India’s approach only reinforces the need for coordinated international efforts to bring COVID-19 under control
Since the worldwide inoculation process is going strong, vaccine diplomacy has become a hot topic. As this pandemic has spared no country and everyone needs access to vaccines, how is vaccine production and distribution being managed?
While the leading and advanced countries have been mindlessly selfish in amassing approved vaccines, it is the Global South countries, India and China, which have provided a ray of hope to most countries.
Advance purchase contracts
In their quest for ensuring vaccine security, a report by The New York Times, based on the data on vaccine contracts compiled by Duke University, shows that the advance purchase contracts made by some advanced countries for potential vaccines would vaccinate their population many times: the European Union, two times, the United States and the United Kingdom, four times, and Canada, six times. And, 82% of Pfizer’s production in 2021 and 78% of Moderna’s have already been advance purchased by rich countries. The expectation that an early vaccination will bring back normalcy and a required push to economic growth fuelled many advanced countries to engage in vaccine battles. The arguments of public good and global cooperation have gone out of the window now.
While advanced countries have turned their back on the need of poor countries to access COVID-19 vaccines, India has displayed empathy to their needs. India has taken a position that a significant percentage of the approved doses will be permitted for exports. While its exports to neighbouring counties will be under grant mode, initial shipment of vaccines to least developed countries will be free of cost. And, shipments of vaccines from India have already started reaching different parts of the developing world.
Brazil has received 2 million doses of vaccine from India (as of January 23). While India is in its first phase of vaccination to cover health-care workers, exports from India are helping other countries also in initiating phase one of their vaccination programme — a gesture well-appreciated globally. In a democracy, one can expect the backlash of sending vaccines abroad without vaccinating its population.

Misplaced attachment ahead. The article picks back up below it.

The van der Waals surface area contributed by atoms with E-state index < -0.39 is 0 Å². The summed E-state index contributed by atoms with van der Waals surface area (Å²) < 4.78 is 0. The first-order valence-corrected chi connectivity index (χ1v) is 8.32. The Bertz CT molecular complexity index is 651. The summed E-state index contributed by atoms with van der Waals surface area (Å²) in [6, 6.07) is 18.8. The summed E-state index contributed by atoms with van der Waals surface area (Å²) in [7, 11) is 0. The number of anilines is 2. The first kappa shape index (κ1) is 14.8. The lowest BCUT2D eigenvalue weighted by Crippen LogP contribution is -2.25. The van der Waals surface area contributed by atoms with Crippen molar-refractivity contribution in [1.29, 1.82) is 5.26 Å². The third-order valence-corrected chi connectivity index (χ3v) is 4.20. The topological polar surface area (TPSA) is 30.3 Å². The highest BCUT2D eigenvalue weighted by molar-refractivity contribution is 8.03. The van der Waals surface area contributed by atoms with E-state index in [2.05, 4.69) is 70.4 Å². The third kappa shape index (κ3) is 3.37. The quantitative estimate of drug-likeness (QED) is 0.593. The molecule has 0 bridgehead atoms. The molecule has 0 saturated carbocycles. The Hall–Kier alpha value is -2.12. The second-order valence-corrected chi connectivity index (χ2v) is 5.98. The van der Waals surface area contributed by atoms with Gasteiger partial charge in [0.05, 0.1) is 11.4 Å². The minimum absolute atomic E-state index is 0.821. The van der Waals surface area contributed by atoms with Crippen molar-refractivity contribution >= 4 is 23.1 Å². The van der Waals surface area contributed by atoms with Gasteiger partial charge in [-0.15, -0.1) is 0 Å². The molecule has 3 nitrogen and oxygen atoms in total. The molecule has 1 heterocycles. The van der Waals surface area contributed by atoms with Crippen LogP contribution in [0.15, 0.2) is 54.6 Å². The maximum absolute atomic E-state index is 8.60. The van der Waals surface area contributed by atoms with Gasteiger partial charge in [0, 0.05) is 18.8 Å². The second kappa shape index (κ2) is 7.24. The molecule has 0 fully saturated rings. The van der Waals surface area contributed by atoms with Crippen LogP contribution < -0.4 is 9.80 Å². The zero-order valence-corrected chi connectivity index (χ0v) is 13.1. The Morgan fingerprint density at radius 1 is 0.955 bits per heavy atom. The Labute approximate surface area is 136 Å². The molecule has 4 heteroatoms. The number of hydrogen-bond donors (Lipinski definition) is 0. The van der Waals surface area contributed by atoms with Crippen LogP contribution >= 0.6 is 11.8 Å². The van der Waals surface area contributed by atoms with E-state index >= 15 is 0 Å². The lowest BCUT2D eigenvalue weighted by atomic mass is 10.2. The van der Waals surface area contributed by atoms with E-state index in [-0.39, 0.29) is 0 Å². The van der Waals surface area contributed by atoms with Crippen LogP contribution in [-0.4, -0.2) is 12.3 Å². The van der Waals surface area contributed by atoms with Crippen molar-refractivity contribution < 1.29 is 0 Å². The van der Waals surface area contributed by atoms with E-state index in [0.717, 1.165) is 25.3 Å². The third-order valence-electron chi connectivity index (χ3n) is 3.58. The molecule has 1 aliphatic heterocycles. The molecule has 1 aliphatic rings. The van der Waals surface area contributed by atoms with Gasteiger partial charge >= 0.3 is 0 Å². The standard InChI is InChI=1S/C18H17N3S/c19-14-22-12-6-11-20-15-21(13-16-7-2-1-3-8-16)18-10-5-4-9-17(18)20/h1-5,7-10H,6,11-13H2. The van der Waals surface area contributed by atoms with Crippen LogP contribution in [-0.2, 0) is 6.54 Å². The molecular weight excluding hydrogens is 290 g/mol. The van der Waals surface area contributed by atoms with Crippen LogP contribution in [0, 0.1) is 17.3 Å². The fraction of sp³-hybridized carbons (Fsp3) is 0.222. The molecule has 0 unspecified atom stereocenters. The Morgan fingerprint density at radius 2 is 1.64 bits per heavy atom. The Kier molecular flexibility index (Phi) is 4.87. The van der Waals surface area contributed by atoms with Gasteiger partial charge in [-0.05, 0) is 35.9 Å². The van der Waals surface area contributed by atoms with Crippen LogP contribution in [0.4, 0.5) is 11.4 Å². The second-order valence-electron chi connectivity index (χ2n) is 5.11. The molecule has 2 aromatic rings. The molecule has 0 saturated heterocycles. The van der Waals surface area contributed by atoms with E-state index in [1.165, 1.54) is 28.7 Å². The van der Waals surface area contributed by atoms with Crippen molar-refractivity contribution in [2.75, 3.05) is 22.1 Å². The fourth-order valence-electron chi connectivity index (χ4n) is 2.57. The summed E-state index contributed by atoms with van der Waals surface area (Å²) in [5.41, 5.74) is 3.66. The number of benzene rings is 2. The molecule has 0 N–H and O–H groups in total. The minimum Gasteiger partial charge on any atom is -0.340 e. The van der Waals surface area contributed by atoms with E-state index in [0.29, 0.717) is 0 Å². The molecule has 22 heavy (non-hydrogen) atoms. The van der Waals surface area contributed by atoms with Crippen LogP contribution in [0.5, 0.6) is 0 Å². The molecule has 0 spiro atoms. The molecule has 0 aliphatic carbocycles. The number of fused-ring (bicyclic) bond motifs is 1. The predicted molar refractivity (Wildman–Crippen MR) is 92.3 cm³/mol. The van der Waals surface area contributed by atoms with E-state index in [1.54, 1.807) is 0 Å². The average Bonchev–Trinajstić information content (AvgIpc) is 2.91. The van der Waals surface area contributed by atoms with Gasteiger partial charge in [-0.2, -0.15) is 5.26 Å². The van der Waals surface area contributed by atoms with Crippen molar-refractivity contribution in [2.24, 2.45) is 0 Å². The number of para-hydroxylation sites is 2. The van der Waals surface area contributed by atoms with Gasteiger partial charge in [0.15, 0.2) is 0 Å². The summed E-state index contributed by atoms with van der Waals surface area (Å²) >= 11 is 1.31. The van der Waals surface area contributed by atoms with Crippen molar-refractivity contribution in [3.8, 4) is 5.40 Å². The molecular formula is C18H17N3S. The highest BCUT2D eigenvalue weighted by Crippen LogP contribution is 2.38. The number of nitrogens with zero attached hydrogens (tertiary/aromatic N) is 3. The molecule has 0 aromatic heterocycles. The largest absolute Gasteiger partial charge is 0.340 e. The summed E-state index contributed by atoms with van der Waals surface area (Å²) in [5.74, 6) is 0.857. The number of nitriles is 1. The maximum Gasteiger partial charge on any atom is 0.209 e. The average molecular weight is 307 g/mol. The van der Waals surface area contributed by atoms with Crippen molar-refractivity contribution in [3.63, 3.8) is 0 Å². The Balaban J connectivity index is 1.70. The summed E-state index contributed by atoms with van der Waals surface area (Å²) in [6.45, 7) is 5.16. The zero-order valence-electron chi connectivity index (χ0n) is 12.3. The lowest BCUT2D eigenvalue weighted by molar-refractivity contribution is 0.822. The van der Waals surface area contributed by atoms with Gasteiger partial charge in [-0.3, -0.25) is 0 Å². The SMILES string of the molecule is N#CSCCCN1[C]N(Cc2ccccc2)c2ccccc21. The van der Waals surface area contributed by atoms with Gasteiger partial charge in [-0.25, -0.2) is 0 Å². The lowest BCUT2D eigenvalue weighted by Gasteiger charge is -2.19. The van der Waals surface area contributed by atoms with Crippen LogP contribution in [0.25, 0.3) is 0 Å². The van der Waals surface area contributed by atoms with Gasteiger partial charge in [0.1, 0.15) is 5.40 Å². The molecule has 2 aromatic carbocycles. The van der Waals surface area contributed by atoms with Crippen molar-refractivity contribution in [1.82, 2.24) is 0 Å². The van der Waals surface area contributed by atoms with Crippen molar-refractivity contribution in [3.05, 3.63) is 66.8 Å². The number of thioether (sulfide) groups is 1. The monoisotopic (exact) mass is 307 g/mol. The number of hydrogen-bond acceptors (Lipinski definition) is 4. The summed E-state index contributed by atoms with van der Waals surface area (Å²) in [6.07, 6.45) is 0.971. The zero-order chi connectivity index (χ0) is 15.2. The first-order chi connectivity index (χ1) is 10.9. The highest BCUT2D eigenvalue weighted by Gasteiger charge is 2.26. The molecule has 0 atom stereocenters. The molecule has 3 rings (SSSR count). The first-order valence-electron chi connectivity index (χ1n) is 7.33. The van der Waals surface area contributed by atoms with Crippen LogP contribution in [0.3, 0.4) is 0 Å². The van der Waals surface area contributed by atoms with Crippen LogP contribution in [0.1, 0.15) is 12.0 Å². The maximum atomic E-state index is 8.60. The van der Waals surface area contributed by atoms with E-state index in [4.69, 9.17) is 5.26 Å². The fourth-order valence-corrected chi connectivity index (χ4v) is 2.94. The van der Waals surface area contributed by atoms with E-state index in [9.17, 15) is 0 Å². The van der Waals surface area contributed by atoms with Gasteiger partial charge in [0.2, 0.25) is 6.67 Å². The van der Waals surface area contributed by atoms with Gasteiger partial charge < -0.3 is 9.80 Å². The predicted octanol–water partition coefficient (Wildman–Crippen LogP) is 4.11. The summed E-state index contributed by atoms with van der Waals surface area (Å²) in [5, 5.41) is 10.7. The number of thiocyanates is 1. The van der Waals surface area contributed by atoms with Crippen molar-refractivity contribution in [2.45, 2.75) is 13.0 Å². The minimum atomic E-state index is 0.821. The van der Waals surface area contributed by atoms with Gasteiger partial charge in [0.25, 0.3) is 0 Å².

Nevertheless, India’s approach only reinforces the need of having coordinated global efforts in bringing COVID-19 under control. This response manifests India’s unstinted commitment to global development and has consolidated its name as the world’s pharmacy. Although China has also been enthusiastic in promising vaccines and their delivery, the lukewarm response by countries such as Nepal has slowed down the ambition of China. The release of efficacy data in Brazil raises concerns about the effectiveness of the Sinovac vaccine.
Keep track of SDGs
The attitude of India towards vaccinating the populations in the poorer countries has generated discussion in the richer countries about the necessity for more proactive measures to roll out vaccines to the developing nations. The reversal of progress on many Sustainable Development Goals, or SDGs, such as SDG 3 (“Ensure healthy lives and promote well-being for all at all ages) could affect the health of the world population, and global growth itself. Even before COVID-19, projections have shown that 6% of the global population would be in extreme poverty, which has gone up by 71 million, thereby causing enormous challenges to SDG 1 (“End poverty in all its forms everywhere”). According to estimates by the International Monetary Fund, over 50% of emerging markets and developing economies that were converging toward advanced economies per capita income over the last decade are expected to diverge over the 2020-22 period.
COVAX as a pathway
The COVAX project is a global risk-sharing mechanism for pooled procurement and fair distribution of COVID-19 vaccines, an ambitious programme based on funding from high and middle-income countries. Although the funding was not enough for the project, U.S. President Joe Biden’s decision to join the project has now raised expectations significantly. However, since high and middle-income countries are buying up large amounts of the vaccine directly from suppliers, the promise by COVAX to deliver 2 billion doses by the end of 2021 seems to face new challenges. COVAX is a unique case of global cooperation and a strategic shift to enhance global development outcomes.
Furthermore, since most of the vaccines are purchased from the global south for developing nations, the COVAX project can draw new pathways for global development.
Most of these vaccines are cost-effective and affordable to the global south. For instance, Covishield, the Oxford University-AstraZeneca vaccine produced in India costs only $3 per dose; Covaxin is priced at $4.2. A recent study by The Lancet based on Covaxin’s Phase 1 data shows tolerable safety outcomes like any other vaccine. The intranasal version of Covaxin, which has been approved for phase I could further facilitate vaccinating the global population. The lower price of the vaccines is what has attracted many commercial buyers globally, including emerging economies such Brazil and South Africa. The ability to produce large volumes of vaccine at an affordable cost underlines India’s importance to developing countries when it comes to drug access. The development of vaccines is a classic story of global cooperation between the North and the South. Unfortunately, the increasing nationalist tendencies of the democratic World during the pandemic have challenged the positive narrative on global cooperation.
Thankom Arun is a professor of Global Development and Accountability at the University of Essex, U.K. Reji Joseph is an Associate Professor, Institute for Studies in Industrial Development, New Delhi. The views expressed are personal